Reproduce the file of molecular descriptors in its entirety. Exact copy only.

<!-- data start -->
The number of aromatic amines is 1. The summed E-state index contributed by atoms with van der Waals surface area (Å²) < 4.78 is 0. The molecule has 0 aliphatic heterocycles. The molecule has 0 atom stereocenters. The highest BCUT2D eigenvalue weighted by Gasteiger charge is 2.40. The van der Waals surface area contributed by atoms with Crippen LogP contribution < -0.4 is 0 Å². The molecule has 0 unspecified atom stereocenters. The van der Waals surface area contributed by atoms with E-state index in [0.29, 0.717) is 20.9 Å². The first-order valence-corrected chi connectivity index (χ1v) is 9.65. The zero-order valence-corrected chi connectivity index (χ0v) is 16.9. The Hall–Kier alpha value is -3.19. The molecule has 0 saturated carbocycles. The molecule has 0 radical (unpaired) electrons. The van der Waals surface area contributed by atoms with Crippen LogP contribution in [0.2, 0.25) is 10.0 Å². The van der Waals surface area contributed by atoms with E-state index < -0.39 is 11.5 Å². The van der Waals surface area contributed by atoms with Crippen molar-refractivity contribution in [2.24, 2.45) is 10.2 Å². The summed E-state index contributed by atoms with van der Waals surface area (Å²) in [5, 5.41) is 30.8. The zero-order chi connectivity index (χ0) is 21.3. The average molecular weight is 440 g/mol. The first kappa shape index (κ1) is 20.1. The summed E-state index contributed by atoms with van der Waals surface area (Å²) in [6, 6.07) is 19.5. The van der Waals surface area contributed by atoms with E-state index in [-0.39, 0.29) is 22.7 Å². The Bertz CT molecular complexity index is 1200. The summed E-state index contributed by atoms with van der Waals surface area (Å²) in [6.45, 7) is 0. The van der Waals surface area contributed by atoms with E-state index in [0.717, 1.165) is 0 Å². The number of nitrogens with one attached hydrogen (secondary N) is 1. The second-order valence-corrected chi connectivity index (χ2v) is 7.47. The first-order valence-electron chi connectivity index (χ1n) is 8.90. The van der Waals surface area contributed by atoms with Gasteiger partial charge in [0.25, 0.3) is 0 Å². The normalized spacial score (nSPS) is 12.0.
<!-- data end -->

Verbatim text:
The number of aromatic amines is 1. The summed E-state index contributed by atoms with van der Waals surface area (Å²) < 4.78 is 0. The molecule has 0 aliphatic heterocycles. The molecule has 0 atom stereocenters. The highest BCUT2D eigenvalue weighted by Gasteiger charge is 2.40. The van der Waals surface area contributed by atoms with Crippen LogP contribution < -0.4 is 0 Å². The molecule has 0 unspecified atom stereocenters. The van der Waals surface area contributed by atoms with E-state index in [0.29, 0.717) is 20.9 Å². The first-order valence-corrected chi connectivity index (χ1v) is 9.65. The zero-order valence-corrected chi connectivity index (χ0v) is 16.9. The Hall–Kier alpha value is -3.19. The molecule has 0 saturated carbocycles. The molecule has 0 radical (unpaired) electrons. The van der Waals surface area contributed by atoms with Crippen LogP contribution in [0.2, 0.25) is 10.0 Å². The van der Waals surface area contributed by atoms with E-state index < -0.39 is 11.5 Å². The van der Waals surface area contributed by atoms with Crippen molar-refractivity contribution in [2.24, 2.45) is 10.2 Å². The summed E-state index contributed by atoms with van der Waals surface area (Å²) in [5, 5.41) is 30.8. The zero-order chi connectivity index (χ0) is 21.3. The average molecular weight is 440 g/mol. The first kappa shape index (κ1) is 20.1. The summed E-state index contributed by atoms with van der Waals surface area (Å²) in [6, 6.07) is 19.5. The van der Waals surface area contributed by atoms with E-state index in [-0.39, 0.29) is 22.7 Å². The Bertz CT molecular complexity index is 1200. The summed E-state index contributed by atoms with van der Waals surface area (Å²) in [6.45, 7) is 0. The van der Waals surface area contributed by atoms with E-state index in [0.717, 1.165) is 0 Å². The number of nitrogens with one attached hydrogen (secondary N) is 1. The second-order valence-corrected chi connectivity index (χ2v) is 7.47. The first-order valence-electron chi connectivity index (χ1n) is 8.90. The van der Waals surface area contributed by atoms with Gasteiger partial charge in [0.25, 0.3) is 0 Å². The normalized spacial score (nSPS) is 12.0.